I can say definitely that no one gave out orders to shoot people. In any case, not that I know of. Obvious is the fact that all cases of people’s deaths, except for the Captain of Internal Forces, took place in a significant distance from the venue of the rally, namely, where the cars were being burnt and the stores plundered. No one really controlled the situation there: either the police, or the oppositional leaders. I do not know what progress has been registered in the process of investigation over the past three years, but I assume that this very circumstance strongly complicates the work of investigating structures, especially since there were almost no video surveillance cameras in this part of the city in order to regain the picture of events.

All eight civilians who had died were simple people, who had not demonstrated themselves in politics anyways. Four of them died from bullet wounds. But who needed to shoot them deliberately? It is either a tragic concurrence of circumstances, or someone’s deliberate actions in order to discredit the authorities.

On the dialogue between the authorities and the opposition

If the dialogue concerns establishment of civilized rules of political struggle and renouncement of its radicalization, of course, my assessment is positive. Stability is a necessary condition for economy growth, and this is what Armenia needs most of all today.

This will also benefit conduct of fair elections. If the elections are held under “to be or not to be” motto, the motivation for trick shuffling increases abruptly.

But if the dialogue concerns parameters of imitation of political struggle (for corresponding bonuses), this is most likely a collusion behind the electors’ back. This, by the way, is a direct path to standstill and growth of corruption, since opposition immediately stops fulfilling its main function, namely prompting authorities to work better and be more restrained in terms of appetite. People will be the ones to pay for that collision out of their already scanty pockets.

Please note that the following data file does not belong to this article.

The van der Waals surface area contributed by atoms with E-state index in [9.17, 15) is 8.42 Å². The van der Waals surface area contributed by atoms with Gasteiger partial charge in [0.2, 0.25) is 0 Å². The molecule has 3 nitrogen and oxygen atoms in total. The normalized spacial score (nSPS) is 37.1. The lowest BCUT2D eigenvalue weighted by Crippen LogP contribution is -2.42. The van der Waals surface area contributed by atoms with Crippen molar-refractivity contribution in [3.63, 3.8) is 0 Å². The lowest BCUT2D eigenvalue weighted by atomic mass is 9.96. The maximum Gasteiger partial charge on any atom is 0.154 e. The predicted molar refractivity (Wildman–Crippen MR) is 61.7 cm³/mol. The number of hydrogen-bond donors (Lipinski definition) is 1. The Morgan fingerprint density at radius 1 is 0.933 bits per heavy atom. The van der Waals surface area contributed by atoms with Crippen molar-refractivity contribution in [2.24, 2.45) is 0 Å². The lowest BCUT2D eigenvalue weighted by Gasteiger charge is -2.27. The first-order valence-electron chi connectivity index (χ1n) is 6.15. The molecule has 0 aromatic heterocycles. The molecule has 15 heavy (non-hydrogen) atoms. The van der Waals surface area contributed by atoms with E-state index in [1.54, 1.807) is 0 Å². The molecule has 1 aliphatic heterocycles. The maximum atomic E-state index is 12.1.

What exactly happens between the authorities and the opposition now, I don’t know. I do not participate in that process, thank God. I only described the possible options and their likely consequences. Both variants are possible in our reality. Which one of them is being realized in practice, time will show.

December 25, 2012

On not participating in 2013 elections

First: the fight for power between two natives of Karabakh, longtime companions, was unacceptable for me. It would make it difficult for many people to make a choice and would become a topic for various speculations. Besides, I myself have chosen the incumbent President as a successor, and his desire to run for the second term is understandable.

Serzh Sargsyan and Robert Kocharyan Serzh Sargsyan and Robert Kocharyan

Photo: Photolure


Second: I wouldn’t like to participate in the formation of a format of three Presidents fighting for power, which is extremely unpleasant, and I believe very harmful for the country.

Third: the search for a political compromise in Armenia has transformed into small-retail political bargaining. This is not what I would like to spend my time, knowledge and experience on.

On “puppet competition”

As for the political competition, it became like a puppet show ahead of elections, which cannot contribute to the effective work of authorities and generates apathy in the society.  It’s well known that without competition the authorities sleep peacefully but people, as a rule, live badly.